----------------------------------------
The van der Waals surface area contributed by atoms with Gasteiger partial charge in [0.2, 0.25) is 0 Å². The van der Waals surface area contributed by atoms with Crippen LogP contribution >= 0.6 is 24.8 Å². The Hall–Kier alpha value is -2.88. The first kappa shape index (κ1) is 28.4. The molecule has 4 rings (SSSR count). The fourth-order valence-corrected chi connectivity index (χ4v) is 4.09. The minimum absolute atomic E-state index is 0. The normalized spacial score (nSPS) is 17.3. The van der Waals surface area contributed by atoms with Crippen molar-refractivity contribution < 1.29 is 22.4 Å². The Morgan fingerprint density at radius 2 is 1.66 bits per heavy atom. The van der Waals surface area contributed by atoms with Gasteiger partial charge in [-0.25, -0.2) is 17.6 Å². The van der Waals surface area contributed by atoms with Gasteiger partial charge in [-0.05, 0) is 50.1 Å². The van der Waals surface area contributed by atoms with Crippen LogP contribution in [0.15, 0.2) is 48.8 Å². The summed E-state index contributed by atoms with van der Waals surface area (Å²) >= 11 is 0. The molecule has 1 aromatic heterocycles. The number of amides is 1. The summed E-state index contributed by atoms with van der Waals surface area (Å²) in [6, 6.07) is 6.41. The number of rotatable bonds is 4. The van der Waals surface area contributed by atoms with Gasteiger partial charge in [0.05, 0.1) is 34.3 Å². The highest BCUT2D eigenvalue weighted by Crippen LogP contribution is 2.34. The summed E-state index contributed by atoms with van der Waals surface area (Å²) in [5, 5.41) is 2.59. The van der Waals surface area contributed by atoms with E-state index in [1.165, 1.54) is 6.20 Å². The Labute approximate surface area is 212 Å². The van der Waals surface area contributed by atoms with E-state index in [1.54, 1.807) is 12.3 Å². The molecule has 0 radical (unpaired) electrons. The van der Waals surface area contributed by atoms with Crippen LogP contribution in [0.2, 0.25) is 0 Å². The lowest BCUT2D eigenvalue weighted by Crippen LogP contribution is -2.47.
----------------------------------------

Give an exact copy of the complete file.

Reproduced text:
The van der Waals surface area contributed by atoms with Gasteiger partial charge in [0.2, 0.25) is 0 Å². The van der Waals surface area contributed by atoms with Crippen LogP contribution >= 0.6 is 24.8 Å². The Hall–Kier alpha value is -2.88. The first kappa shape index (κ1) is 28.4. The molecule has 4 rings (SSSR count). The fourth-order valence-corrected chi connectivity index (χ4v) is 4.09. The minimum absolute atomic E-state index is 0. The normalized spacial score (nSPS) is 17.3. The van der Waals surface area contributed by atoms with Crippen molar-refractivity contribution < 1.29 is 22.4 Å². The Morgan fingerprint density at radius 2 is 1.66 bits per heavy atom. The van der Waals surface area contributed by atoms with Gasteiger partial charge in [-0.25, -0.2) is 17.6 Å². The van der Waals surface area contributed by atoms with Gasteiger partial charge in [-0.05, 0) is 50.1 Å². The van der Waals surface area contributed by atoms with Crippen LogP contribution in [0.15, 0.2) is 48.8 Å². The summed E-state index contributed by atoms with van der Waals surface area (Å²) >= 11 is 0. The molecule has 1 aromatic heterocycles. The number of amides is 1. The summed E-state index contributed by atoms with van der Waals surface area (Å²) in [6, 6.07) is 6.41. The number of rotatable bonds is 4. The van der Waals surface area contributed by atoms with Gasteiger partial charge in [0.05, 0.1) is 34.3 Å². The highest BCUT2D eigenvalue weighted by Crippen LogP contribution is 2.34. The summed E-state index contributed by atoms with van der Waals surface area (Å²) in [5, 5.41) is 2.59. The van der Waals surface area contributed by atoms with E-state index in [1.165, 1.54) is 6.20 Å². The Labute approximate surface area is 212 Å². The van der Waals surface area contributed by atoms with E-state index in [1.54, 1.807) is 12.3 Å². The molecule has 0 radical (unpaired) electrons. The van der Waals surface area contributed by atoms with Crippen LogP contribution in [0.2, 0.25) is 0 Å². The lowest BCUT2D eigenvalue weighted by Crippen LogP contribution is -2.47.